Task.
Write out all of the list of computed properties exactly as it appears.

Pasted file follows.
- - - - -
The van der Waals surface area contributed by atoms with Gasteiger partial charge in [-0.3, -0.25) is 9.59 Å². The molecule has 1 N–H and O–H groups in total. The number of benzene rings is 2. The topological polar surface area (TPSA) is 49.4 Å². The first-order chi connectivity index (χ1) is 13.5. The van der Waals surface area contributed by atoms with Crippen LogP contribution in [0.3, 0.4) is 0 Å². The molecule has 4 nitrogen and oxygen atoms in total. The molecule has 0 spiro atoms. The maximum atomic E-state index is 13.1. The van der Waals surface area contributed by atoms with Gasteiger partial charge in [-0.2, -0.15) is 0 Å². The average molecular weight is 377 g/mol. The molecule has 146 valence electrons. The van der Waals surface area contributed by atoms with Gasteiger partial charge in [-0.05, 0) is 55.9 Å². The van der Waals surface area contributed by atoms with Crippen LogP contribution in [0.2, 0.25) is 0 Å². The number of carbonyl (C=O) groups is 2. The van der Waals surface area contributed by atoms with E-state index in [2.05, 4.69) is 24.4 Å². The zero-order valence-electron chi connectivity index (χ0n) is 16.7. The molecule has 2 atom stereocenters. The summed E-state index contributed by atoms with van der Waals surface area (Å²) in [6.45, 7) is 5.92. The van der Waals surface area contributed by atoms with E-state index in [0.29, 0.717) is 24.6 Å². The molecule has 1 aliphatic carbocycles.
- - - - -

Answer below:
The van der Waals surface area contributed by atoms with Gasteiger partial charge in [-0.3, -0.25) is 9.59 Å². The molecule has 1 N–H and O–H groups in total. The number of benzene rings is 2. The topological polar surface area (TPSA) is 49.4 Å². The first-order chi connectivity index (χ1) is 13.5. The van der Waals surface area contributed by atoms with Crippen LogP contribution in [0.3, 0.4) is 0 Å². The molecule has 4 nitrogen and oxygen atoms in total. The molecule has 0 spiro atoms. The maximum atomic E-state index is 13.1. The van der Waals surface area contributed by atoms with Gasteiger partial charge in [-0.2, -0.15) is 0 Å². The average molecular weight is 377 g/mol. The molecule has 146 valence electrons. The van der Waals surface area contributed by atoms with Gasteiger partial charge in [-0.05, 0) is 55.9 Å². The van der Waals surface area contributed by atoms with Crippen LogP contribution in [0.2, 0.25) is 0 Å². The number of carbonyl (C=O) groups is 2. The van der Waals surface area contributed by atoms with E-state index in [2.05, 4.69) is 24.4 Å². The zero-order valence-electron chi connectivity index (χ0n) is 16.7. The molecule has 2 atom stereocenters. The summed E-state index contributed by atoms with van der Waals surface area (Å²) in [6.45, 7) is 5.92. The van der Waals surface area contributed by atoms with E-state index in [0.29, 0.717) is 24.6 Å². The molecule has 1 aliphatic carbocycles.